21
views
0
recommends
+1 Recommend
2 collections
    0
    shares
      • Record: found
      • Abstract: found
      • Article: found
      Is Open Access

      Comparison of heat-inactivated and infectious SARS-CoV-2 across indoor surface materials shows comparable RT-qPCR viral signal intensity and persistence

      Preprint
      research-article
      1 , 2 , 1 , 2 , 3 , 4 , 5 , 2 , 2 , 6 , 6 , 6 , 6 , 6 , 6 , 6 , 6 , 4 , 6 , 6 , 6 , 6 , 6 , 6 , 7 , 6 , 6 , 4 , 6 , 8 , 6 , 6 , 6 , 4 , 6 , 5 , 6 , 9 , 6 , 6 , 4 , 6 , 5 , 6 , 10 , 5 , 6 , 10 , 5 , 9 , 6 , 6 , 5 , 6 , 11 , 3 , 5 , 10 , 5 , 9 , 7 , 14 , 2 , 4 , 12 , 13 , 14
      bioRxiv
      Cold Spring Harbor Laboratory

      Read this article at

      Bookmark
          There is no author summary for this article yet. Authors can add summaries to their articles on ScienceOpen to make them more accessible to a non-specialist audience.

          Abstract

          Environmental monitoring in public spaces can be used to identify surfaces contaminated by persons with COVID-19 and inform appropriate infection mitigation responses. Research groups have reported detection of Severe Acute Respiratory Syndrome Coronavirus 2 (SARS-CoV-2) on surfaces days or weeks after the virus has been deposited, making it difficult to estimate when an infected individual may have shed virus onto a SARS-CoV-2 positive surface, which in turn complicates the process of establishing effective quarantine measures. In this study, we determined that reverse transcription-quantitative polymerase chain reaction (RT-qPCR) detection of viral RNA from heat-inactivated particles experiences minimal decay over seven days of monitoring on eight out of nine surfaces tested. The properties of the studied surfaces result in RT-qPCR signatures that can be segregated into two material categories, rough and smooth, where smooth surfaces have a lower limit of detection. RT-qPCR signal intensity (average quantification cycle ( Cq)) can be correlated to surface viral load using only one linear regression model per material category. The same experiment was performed with infectious viral particles on one surface from each category, with essentially identical results. The stability of RT-qPCR viral signal demonstrates the need to clean monitored surfaces after sampling to establish temporal resolution. Additionally, these findings can be used to minimize the number of materials and time points tested and allow for the use of heat-inactivated viral particles when optimizing environmental monitoring methods.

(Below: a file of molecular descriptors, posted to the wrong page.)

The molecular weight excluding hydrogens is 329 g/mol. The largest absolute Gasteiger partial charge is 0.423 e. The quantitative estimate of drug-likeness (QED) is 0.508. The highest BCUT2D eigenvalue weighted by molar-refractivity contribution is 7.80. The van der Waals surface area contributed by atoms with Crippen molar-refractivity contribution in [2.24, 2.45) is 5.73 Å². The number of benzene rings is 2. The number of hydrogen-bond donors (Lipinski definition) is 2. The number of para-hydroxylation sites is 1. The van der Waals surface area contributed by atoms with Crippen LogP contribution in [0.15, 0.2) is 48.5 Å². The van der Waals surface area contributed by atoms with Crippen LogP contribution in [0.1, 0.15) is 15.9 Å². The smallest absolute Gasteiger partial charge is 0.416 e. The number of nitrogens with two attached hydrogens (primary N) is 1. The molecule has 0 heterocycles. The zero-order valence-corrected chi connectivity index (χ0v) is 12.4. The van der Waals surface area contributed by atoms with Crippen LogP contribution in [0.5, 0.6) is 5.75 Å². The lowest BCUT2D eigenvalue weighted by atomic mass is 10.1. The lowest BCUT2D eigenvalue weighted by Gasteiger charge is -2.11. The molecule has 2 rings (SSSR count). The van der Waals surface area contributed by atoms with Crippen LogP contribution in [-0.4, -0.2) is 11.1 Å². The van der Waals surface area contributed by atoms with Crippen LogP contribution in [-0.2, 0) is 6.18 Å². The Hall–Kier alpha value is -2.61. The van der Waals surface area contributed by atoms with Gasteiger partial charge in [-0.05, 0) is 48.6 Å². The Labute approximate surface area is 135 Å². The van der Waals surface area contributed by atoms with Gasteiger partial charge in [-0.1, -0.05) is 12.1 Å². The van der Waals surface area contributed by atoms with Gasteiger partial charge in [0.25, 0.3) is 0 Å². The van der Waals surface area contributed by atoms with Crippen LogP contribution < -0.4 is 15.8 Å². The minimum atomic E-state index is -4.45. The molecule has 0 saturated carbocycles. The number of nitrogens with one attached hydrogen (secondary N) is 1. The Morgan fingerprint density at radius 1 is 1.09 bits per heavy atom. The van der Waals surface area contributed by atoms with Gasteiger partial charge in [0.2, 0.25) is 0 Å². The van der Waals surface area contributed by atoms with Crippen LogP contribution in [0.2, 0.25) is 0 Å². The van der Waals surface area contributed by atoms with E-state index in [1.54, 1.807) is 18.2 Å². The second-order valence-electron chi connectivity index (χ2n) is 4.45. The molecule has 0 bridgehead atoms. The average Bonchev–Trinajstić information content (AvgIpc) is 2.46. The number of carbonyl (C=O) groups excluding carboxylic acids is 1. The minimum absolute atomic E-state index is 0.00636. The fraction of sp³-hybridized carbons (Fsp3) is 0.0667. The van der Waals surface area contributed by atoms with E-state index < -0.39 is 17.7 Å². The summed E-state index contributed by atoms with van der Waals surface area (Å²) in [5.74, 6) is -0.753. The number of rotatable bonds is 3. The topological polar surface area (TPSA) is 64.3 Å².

Related collections

          Most cited references11

          • Record: found
          • Abstract: found
          • Article: not found

          Aerosol and Surface Stability of SARS-CoV-2 as Compared with SARS-CoV-1